HMAS Sydney

Aydan D Casey

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Oct 1, 2005
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I also raise another possibility. Assuming Burnett and the Officers survived even if Sydney sunk, what fate would have awaited these men on land after suffering the ignominy of losing one of the RAN's best performing vessels to what was, in essence, a converted cargo ship. In addition, would I be right in suggesting Burnett's lack of command experience in wartime (Sydney was his first command) would have been detrimental to him. Also, how do we think the Sydney-Kormoran action would have played out if Captains Collins had been in command, instead of Burnett??
 

Michael Byrne

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Oct 11, 2006
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Dave - good summary of the arc to be searched and I agree with your take except for the upper range limit estimate of 25-30 miles. Presumably you're supposing here that Sydney sank around the time the Germans lost sight of the glow towards/on the horizon. As detailed in at least one of the better books, the time of the last Sydney sighting more or less coincides with the final abandonment of the Kormoran. The Germans would then be leaving the relatively high vantage point of the Kororan's deck and going into the boats at more or less sea level. Since the weather wasn't perfect, sea swell alone could account for the fact that no further Sydney/glow sightings were made after this time. And Sydney was last see headed away at approx. 150 deg. at 5-7knots. If her speed and course remained constant for the next 2 1/2 hours (until 22:00) it would place her 14-20 statute miles from Kororan - that's gotta be pretty close if not over the horizon to an observer at low level in a small boat.
Additionally, it's likely the Germans were far more occupied (and thus less observant of Sydney) in the small boats after abandoning Kormoran than than those observers who later reported Sydney's 'glow' towards the horizon while still on Kormoran.

All this is a round about was of saying - just because they lost sight of Sydney, doesn't mean she sank more or less then and there.
 

Dave Gittins

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Apr 11, 2001
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G'day, Michael B!

I've taken the view that the flare-ups observed by the Germans were explosions on Sydney and very likely marked her end. The complete absence of survivors suggests to me that her end was very sudden and violent, like that of HMS Hood.

On the other hand, you may be correct. Perhaps Sydney lasted until she was simply too far away to be observed, especially from the height of a boat.

It's going to be fun to find out which of us, if either, is right. Let's hope we don't have to wait too long.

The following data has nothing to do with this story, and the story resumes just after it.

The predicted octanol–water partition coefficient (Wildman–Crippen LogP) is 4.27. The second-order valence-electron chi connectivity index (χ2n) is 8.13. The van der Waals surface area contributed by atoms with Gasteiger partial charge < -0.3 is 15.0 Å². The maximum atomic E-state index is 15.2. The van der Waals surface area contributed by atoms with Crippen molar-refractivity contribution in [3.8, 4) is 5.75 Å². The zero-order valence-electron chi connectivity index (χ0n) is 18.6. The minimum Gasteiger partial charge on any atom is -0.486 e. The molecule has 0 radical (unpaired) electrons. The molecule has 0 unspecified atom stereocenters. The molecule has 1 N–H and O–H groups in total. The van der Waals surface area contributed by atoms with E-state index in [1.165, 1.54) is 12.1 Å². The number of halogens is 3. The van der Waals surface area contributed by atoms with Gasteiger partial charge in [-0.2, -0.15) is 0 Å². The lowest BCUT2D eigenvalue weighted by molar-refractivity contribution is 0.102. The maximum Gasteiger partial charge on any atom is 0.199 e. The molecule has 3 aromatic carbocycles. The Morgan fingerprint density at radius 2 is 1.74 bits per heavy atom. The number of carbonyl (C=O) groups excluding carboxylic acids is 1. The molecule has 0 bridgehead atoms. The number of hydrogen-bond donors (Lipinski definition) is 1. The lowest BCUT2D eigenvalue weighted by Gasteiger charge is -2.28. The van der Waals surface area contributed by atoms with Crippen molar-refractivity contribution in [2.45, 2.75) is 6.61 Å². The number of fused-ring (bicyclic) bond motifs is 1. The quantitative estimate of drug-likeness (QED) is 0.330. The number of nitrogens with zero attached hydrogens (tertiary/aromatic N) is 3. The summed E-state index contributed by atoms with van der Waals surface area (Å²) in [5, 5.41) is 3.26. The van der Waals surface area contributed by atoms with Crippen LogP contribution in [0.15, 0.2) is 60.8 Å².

Michael Byrne

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Oct 11, 2006
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Hi Dave

Yes - the flare-ups could well have marked the end of Sydney, but I still lean slightly towards the sudden capsize theory, although it's pretty much speculation based on flimsy evidence:-

If the fires had reached the main magazines my thinking is that you'd probably see a single massive explosion (a la Hood). My guess is this would probably be seen and described as something more dramatic than a 'flare-up' by the Germans - although obviously distance may have reduced the spectacle and of course there might be differences in emphasis in the translation of 'flare-up'. Another point is that sinking due to magazine explosion is a very messy business - you'd expect to see large oil slicks and a lot of floating debris. This would certainly be dispersed by the currents to some extent over the following days but you'd have thought more would be visible than found at the time of the search.

It'll be very interesting to see what condition she's in when she's eventually found.
 

Michael Byrne

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Oct 11, 2006
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Great news.
I'll be following this with interest.
If and when the Sydney is found there'll be many interesting issues that hopefully the state and position of the wreck will be able to resolve - the accuracy of German reports, ultimate cause(s) of the sinking (our speculations above) and how far she made it from Kormoran before whatever transpired happened.
 

Dave Gittins

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Apr 11, 2001
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Here's an article about David Mearns and the search, complete with a section of the dictionary in which Detmers recorded the details of the battle.

http://www.postnewspapers.com.au/20071124/news/002.shtml

Detmers actually intended to try to get his account to Germany, perhaps with a released POW. The message was not just hidden in the dictionary, it was in cipher also. The dictionary was found and confiscated, but a verbal version of the report reached Germany when Kormoran's doctor was released in a prisoner exchange.